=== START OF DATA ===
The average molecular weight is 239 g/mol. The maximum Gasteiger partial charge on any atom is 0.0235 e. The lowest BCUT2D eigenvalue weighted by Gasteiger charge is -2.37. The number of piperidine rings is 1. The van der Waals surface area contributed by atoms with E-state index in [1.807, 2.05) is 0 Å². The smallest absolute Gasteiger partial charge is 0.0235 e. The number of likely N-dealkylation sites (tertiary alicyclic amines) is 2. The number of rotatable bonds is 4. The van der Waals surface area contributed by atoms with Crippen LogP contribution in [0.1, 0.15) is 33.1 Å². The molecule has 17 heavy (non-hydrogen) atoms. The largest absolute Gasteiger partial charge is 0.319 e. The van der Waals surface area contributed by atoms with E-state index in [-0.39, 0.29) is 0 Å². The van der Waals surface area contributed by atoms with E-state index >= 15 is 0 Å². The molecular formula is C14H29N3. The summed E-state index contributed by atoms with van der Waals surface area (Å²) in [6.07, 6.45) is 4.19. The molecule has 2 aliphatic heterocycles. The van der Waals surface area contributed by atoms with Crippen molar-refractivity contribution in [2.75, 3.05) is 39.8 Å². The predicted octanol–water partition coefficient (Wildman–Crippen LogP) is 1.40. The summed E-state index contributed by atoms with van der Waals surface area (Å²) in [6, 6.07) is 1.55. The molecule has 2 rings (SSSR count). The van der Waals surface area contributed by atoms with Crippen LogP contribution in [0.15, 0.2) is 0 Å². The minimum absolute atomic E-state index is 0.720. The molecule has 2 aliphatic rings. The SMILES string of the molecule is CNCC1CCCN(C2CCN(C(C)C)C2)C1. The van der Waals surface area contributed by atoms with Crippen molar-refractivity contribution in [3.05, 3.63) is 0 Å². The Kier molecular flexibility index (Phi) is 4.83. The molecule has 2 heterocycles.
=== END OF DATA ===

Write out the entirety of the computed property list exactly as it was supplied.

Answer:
The average molecular weight is 239 g/mol. The maximum Gasteiger partial charge on any atom is 0.0235 e. The lowest BCUT2D eigenvalue weighted by Gasteiger charge is -2.37. The number of piperidine rings is 1. The van der Waals surface area contributed by atoms with E-state index in [1.807, 2.05) is 0 Å². The smallest absolute Gasteiger partial charge is 0.0235 e. The number of likely N-dealkylation sites (tertiary alicyclic amines) is 2. The number of rotatable bonds is 4. The van der Waals surface area contributed by atoms with Crippen LogP contribution in [0.1, 0.15) is 33.1 Å². The molecule has 17 heavy (non-hydrogen) atoms. The largest absolute Gasteiger partial charge is 0.319 e. The van der Waals surface area contributed by atoms with E-state index in [-0.39, 0.29) is 0 Å². The van der Waals surface area contributed by atoms with E-state index >= 15 is 0 Å². The molecular formula is C14H29N3. The summed E-state index contributed by atoms with van der Waals surface area (Å²) in [6.07, 6.45) is 4.19. The molecule has 2 aliphatic heterocycles. The van der Waals surface area contributed by atoms with Crippen molar-refractivity contribution in [2.75, 3.05) is 39.8 Å². The predicted octanol–water partition coefficient (Wildman–Crippen LogP) is 1.40. The summed E-state index contributed by atoms with van der Waals surface area (Å²) in [6, 6.07) is 1.55. The molecule has 2 rings (SSSR count). The van der Waals surface area contributed by atoms with Crippen LogP contribution in [0.15, 0.2) is 0 Å². The minimum absolute atomic E-state index is 0.720. The molecule has 2 aliphatic rings. The SMILES string of the molecule is CNCC1CCCN(C2CCN(C(C)C)C2)C1. The van der Waals surface area contributed by atoms with Crippen molar-refractivity contribution in [3.05, 3.63) is 0 Å². The Kier molecular flexibility index (Phi) is 4.83. The molecule has 2 heterocycles.